British Warship Recognition: The Perkins Identification Albums. Volume II – Armoured Ships 1860-1895, Monitors and Aviation Ships. By Richard Perkins. Seaforth Publishing, Barnsley, 2016.
Reviewed by David Hobbs
THIS second volume follows the same coloured, large-scale format as the first with beautifully printed reproductions of Perkins’ original drawings and paintings on almost every one of the book’s 223 pages. There are often two ships per page with sketches of funnel shapes and rigging that help the identification of individual ships from photographs of the period.
The armoured ships begin with the 1897 battleship RENOWN on page 22 and then continue through earlier generations to page 154 with the historic WARRIOR and BLACK PRINCE of 1860 as the earliest examples. Some of the ships went on to be depot ships and hulks after their operational service and their appearance during these duties is also faithfully reproduced, giving fascinating illustrations of a largely forgotten era. The section on Monitors runs from page 160 and includes ships that operated off Gallipoli which would have been familiar everyday names to ANZAC soldiers as well as other vessels that operated off the coast of Belgium.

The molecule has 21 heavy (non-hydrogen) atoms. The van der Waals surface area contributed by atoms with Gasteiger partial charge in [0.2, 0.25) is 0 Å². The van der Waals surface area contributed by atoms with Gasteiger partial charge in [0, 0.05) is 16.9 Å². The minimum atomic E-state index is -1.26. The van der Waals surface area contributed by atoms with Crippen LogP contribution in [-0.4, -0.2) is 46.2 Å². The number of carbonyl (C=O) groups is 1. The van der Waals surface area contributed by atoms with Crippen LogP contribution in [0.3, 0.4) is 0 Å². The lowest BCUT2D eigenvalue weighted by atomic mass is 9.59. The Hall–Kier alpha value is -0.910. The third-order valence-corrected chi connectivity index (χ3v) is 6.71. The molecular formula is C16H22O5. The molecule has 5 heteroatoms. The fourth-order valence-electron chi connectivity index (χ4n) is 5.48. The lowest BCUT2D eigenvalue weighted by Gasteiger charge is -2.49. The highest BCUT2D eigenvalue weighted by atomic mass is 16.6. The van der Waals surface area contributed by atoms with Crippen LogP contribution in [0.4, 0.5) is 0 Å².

This section also includes the fascinating nineteenth century turret ships, including 3 pages devoted to HMAS CERBERUS with paintings and notes showing the modifications made to the ship throughout its long life. The final section, beginning on page 196, covers aviation ships and includes balloon ships, seaplane carriers, the ships converted into aircraft carriers and the carriers themselves up to and including the 1938 ARK ROYAL. Perkins was forced to stop his life’s work detailing warship appearance when wartime restrictions were imposed in 1939 and so the slightly later ILLUSTRIOUS class is not included.
The Great War seaplane carriers would have been well known to the many Australians who served in the Royal Naval Air Service and there is added interest with the inclusion of HMAS ALBATROSS which merits a page and a single port-side painting.
The larger aircraft carriers have port and starboard side drawings that indicate the detail differences between the ships’ sides. At 45 cm by 35 cm this is a significantly large book to find shelf space for but anyone with an interest in the ships covered in this volume would find it an essential reference work that facilitates individual ship recognition at different periods of their lives.
At a recommended retail price of £60 pounds in the UK it is even more expensive than Volume I but the quality of reproduction has inevitably led to a premium price. Many of the drawings are works of art in their own right and for any enthusiast, especially those of the Navy of the Victorian era, this is an essential reference work that I would heartily recommend; it has certainly taken a valued place in my library. Further volumes covering cruisers and then destroyers are in the course of preparation.